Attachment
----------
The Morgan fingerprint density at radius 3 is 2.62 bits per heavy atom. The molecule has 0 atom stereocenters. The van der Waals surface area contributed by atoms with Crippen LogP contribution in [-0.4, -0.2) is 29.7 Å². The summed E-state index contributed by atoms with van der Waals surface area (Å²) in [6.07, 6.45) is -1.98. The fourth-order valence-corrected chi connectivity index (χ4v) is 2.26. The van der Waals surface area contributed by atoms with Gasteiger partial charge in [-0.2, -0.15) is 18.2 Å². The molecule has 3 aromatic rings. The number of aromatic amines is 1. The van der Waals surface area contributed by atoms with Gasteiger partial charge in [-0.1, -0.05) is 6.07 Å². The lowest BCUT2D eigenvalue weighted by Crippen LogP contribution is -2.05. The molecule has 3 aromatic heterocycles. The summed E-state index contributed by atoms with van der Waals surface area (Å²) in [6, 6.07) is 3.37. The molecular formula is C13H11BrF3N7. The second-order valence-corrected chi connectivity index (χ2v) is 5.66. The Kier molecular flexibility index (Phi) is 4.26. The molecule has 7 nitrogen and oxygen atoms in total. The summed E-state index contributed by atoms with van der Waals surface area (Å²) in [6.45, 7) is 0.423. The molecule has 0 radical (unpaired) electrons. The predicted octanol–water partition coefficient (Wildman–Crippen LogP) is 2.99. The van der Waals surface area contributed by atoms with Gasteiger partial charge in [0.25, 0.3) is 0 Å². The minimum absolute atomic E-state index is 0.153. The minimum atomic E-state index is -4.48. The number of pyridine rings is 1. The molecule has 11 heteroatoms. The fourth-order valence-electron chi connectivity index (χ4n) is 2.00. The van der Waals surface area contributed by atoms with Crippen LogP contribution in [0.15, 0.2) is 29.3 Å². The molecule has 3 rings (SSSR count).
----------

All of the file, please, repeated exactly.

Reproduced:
The Morgan fingerprint density at radius 3 is 2.62 bits per heavy atom. The molecule has 0 atom stereocenters. The van der Waals surface area contributed by atoms with Crippen LogP contribution in [-0.4, -0.2) is 29.7 Å². The summed E-state index contributed by atoms with van der Waals surface area (Å²) in [6.07, 6.45) is -1.98. The fourth-order valence-corrected chi connectivity index (χ4v) is 2.26. The van der Waals surface area contributed by atoms with Gasteiger partial charge in [-0.2, -0.15) is 18.2 Å². The molecule has 3 aromatic rings. The number of aromatic amines is 1. The van der Waals surface area contributed by atoms with Gasteiger partial charge in [-0.1, -0.05) is 6.07 Å². The lowest BCUT2D eigenvalue weighted by Crippen LogP contribution is -2.05. The molecule has 3 aromatic heterocycles. The summed E-state index contributed by atoms with van der Waals surface area (Å²) in [6, 6.07) is 3.37. The molecular formula is C13H11BrF3N7. The second-order valence-corrected chi connectivity index (χ2v) is 5.66. The Kier molecular flexibility index (Phi) is 4.26. The molecule has 7 nitrogen and oxygen atoms in total. The summed E-state index contributed by atoms with van der Waals surface area (Å²) in [6.45, 7) is 0.423. The molecule has 0 radical (unpaired) electrons. The predicted octanol–water partition coefficient (Wildman–Crippen LogP) is 2.99. The van der Waals surface area contributed by atoms with Gasteiger partial charge in [0.25, 0.3) is 0 Å². The minimum absolute atomic E-state index is 0.153. The minimum atomic E-state index is -4.48. The number of pyridine rings is 1. The molecule has 11 heteroatoms. The fourth-order valence-electron chi connectivity index (χ4n) is 2.00. The van der Waals surface area contributed by atoms with Crippen LogP contribution in [0.15, 0.2) is 29.3 Å². The molecule has 3 rings (SSSR count).